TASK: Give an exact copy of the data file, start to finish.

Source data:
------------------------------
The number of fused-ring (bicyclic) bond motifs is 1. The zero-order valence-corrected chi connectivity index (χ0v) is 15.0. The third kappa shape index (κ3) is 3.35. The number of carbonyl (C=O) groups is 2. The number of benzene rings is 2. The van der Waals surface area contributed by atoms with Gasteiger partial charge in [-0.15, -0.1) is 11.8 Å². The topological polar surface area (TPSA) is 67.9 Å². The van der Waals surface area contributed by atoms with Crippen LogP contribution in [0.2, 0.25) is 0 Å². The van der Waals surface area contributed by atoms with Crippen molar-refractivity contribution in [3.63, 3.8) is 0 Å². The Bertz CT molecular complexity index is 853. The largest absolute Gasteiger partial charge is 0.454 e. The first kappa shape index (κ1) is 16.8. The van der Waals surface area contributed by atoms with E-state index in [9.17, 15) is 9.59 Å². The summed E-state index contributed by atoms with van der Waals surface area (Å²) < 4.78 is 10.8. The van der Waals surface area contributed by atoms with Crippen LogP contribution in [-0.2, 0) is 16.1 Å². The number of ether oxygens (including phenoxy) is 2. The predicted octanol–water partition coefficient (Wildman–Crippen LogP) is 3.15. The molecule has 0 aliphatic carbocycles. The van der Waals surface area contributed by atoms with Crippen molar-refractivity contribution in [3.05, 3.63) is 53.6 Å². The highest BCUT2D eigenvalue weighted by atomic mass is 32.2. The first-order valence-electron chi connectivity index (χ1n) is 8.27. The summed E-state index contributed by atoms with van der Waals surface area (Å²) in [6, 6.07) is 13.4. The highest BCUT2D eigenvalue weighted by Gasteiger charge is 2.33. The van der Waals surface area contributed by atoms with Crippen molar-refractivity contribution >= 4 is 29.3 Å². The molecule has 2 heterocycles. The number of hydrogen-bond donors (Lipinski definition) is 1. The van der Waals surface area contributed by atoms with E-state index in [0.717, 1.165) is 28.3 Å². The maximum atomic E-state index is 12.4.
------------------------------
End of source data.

The number of fused-ring (bicyclic) bond motifs is 1. The zero-order valence-corrected chi connectivity index (χ0v) is 15.0. The third kappa shape index (κ3) is 3.35. The number of carbonyl (C=O) groups is 2. The number of benzene rings is 2. The van der Waals surface area contributed by atoms with Gasteiger partial charge in [-0.15, -0.1) is 11.8 Å². The topological polar surface area (TPSA) is 67.9 Å². The van der Waals surface area contributed by atoms with Crippen LogP contribution in [0.2, 0.25) is 0 Å². The van der Waals surface area contributed by atoms with Crippen molar-refractivity contribution in [3.63, 3.8) is 0 Å². The Bertz CT molecular complexity index is 853. The largest absolute Gasteiger partial charge is 0.454 e. The first kappa shape index (κ1) is 16.8. The van der Waals surface area contributed by atoms with E-state index in [9.17, 15) is 9.59 Å². The summed E-state index contributed by atoms with van der Waals surface area (Å²) < 4.78 is 10.8. The van der Waals surface area contributed by atoms with Crippen LogP contribution in [-0.2, 0) is 16.1 Å². The number of ether oxygens (including phenoxy) is 2. The predicted octanol–water partition coefficient (Wildman–Crippen LogP) is 3.15. The molecule has 0 aliphatic carbocycles. The van der Waals surface area contributed by atoms with Crippen molar-refractivity contribution in [3.05, 3.63) is 53.6 Å². The highest BCUT2D eigenvalue weighted by atomic mass is 32.2. The first-order valence-electron chi connectivity index (χ1n) is 8.27. The summed E-state index contributed by atoms with van der Waals surface area (Å²) in [6, 6.07) is 13.4. The highest BCUT2D eigenvalue weighted by Gasteiger charge is 2.33. The van der Waals surface area contributed by atoms with Crippen molar-refractivity contribution >= 4 is 29.3 Å². The molecule has 2 heterocycles. The number of hydrogen-bond donors (Lipinski definition) is 1. The van der Waals surface area contributed by atoms with E-state index in [0.717, 1.165) is 28.3 Å². The maximum atomic E-state index is 12.4.